Jack didn't sign up to be a pirate, yet here he sat on a wooden longboat, flanked by oar-wielding and shirtless prisoners of war, rowing towards a damaged cruise ship listing off the coast of Iceland. Their mission: to capture a gaggle of clone girls to use them as leverage against their mother who had threatened to blow the ITS Hiigara out of orbit.
Jack wasn't a bad guy. In fact, he thought of himself as a good and moral man, the kind of man who would never in his life do anything to endanger the lives of little children, let alone threaten to kill them; yet here he sat, Solokov Gauss-rifle in hand, clad in his grey and black armoured pressure suit, mere minutes away from boarding a damaged ship and killing anyone who stood in his way.
He didn't have a choice. His mother, sister, little brother, and pretty much the entire Martian expedition to Earth remained in cryo-stasis aboard the ITS Hiigara. They had no way to land, not with the Dragon Heavy Capsule grounded because Gabriella’s clone army had trashed the refuelling station.
Gabriella Romero, the self-proclaimed Mother of All Creation, the bitch-queen of an army of her own clones, had managed to escape the Martian assault on her underground bunker. She had flown away with an escort of vertical take-off/landing (VTOL) aircraft and had taken shelter inside another one of her bunkers somewhere in Wales. This bunker, the Martians had been told, connected to an ancient ICBM launch site, and the nuclear warheads were likely still active.
When the Martian expedition first encountered Gabriella, she took everyone by surprise. For over a century, the Martian people had assumed the Mother of Lies had long perished along with Eden Directorate, the tyrannical technocrats who ruled the Earth for over a century before nuclear Armageddon wiped them out. And so the Martians naively assumed it was safe to return to Earth to rebuild civilization anew, expecting little more than a rabble of technologically regressed natives to contend with.
Jack's father, John Hanlon, found out the hard way that the Mother of Lies was alive and well, and dangerous as hell. She had ordered Dad's execution by firing squad. As Jack recalled the brutal execution, tears threatened to roll out the corners of his eyes. Dad had been wearing an armoured pressure suit when it happened, meaning the bullets couldn't penetrate his suit, yet each blow must have felt like taking a crowbar to the knee. Jack would know. He'd been shot at least a dozen times since he landed on this planet. Thankfully, he didn't cheap out on his EVA suit, so he managed to survive the initial foray of the First Contact War.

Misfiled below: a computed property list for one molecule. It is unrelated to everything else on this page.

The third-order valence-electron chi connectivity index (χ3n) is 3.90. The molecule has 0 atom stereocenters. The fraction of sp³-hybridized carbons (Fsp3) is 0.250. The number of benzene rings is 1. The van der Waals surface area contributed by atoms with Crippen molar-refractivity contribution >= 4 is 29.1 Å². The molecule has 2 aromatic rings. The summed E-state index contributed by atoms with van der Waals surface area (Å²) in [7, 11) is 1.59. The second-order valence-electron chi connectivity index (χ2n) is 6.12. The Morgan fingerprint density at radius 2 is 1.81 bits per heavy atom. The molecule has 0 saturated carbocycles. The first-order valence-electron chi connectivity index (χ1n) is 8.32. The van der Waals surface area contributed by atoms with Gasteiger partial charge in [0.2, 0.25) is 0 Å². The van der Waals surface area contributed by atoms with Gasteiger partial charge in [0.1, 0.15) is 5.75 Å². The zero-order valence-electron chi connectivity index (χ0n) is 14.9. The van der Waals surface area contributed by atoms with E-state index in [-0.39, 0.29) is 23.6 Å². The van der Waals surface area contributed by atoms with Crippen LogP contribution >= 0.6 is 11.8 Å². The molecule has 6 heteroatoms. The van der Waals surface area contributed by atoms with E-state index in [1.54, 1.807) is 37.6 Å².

He blinked away the moisture in his eyes, gritted his teeth and tightened his grip around the handle of his Solokov. He glared at the mussel-caked hull of the ancient cruise ship. His buddies, Erwin and Derek, sat behind him along with a dozen other Martians. A dozen other longboats, each carrying fifteen soldiers of the Mars Boys Militia, converged on the damaged cruise, which listed at a fifteen degree angle towards its port side.
The cruise had been damaged by an attempted kinetic orbital bombardment. One of the Dragonite capsules that Ellen had lobbed from orbit had crashed into the fjord next to the cruise, causing the cruise to smash into the concrete pier, thereby tearing its hull below the waterline.
There had been, and still were, women and children aboard the cruise as the ship was their last safe haven from the encroaching Martian ground force. Jack and many of his fellow Martians questioned their expedition leader's willingness to deal collateral damage, but this was war and they didn't have time to pontificate over ethics. That would come later, and Jack was certain he and every one of his comrades would be named in the Book of Debts for the role they played in the deaths of hundreds of civilians who got roasted by rocket fuel, including women and children.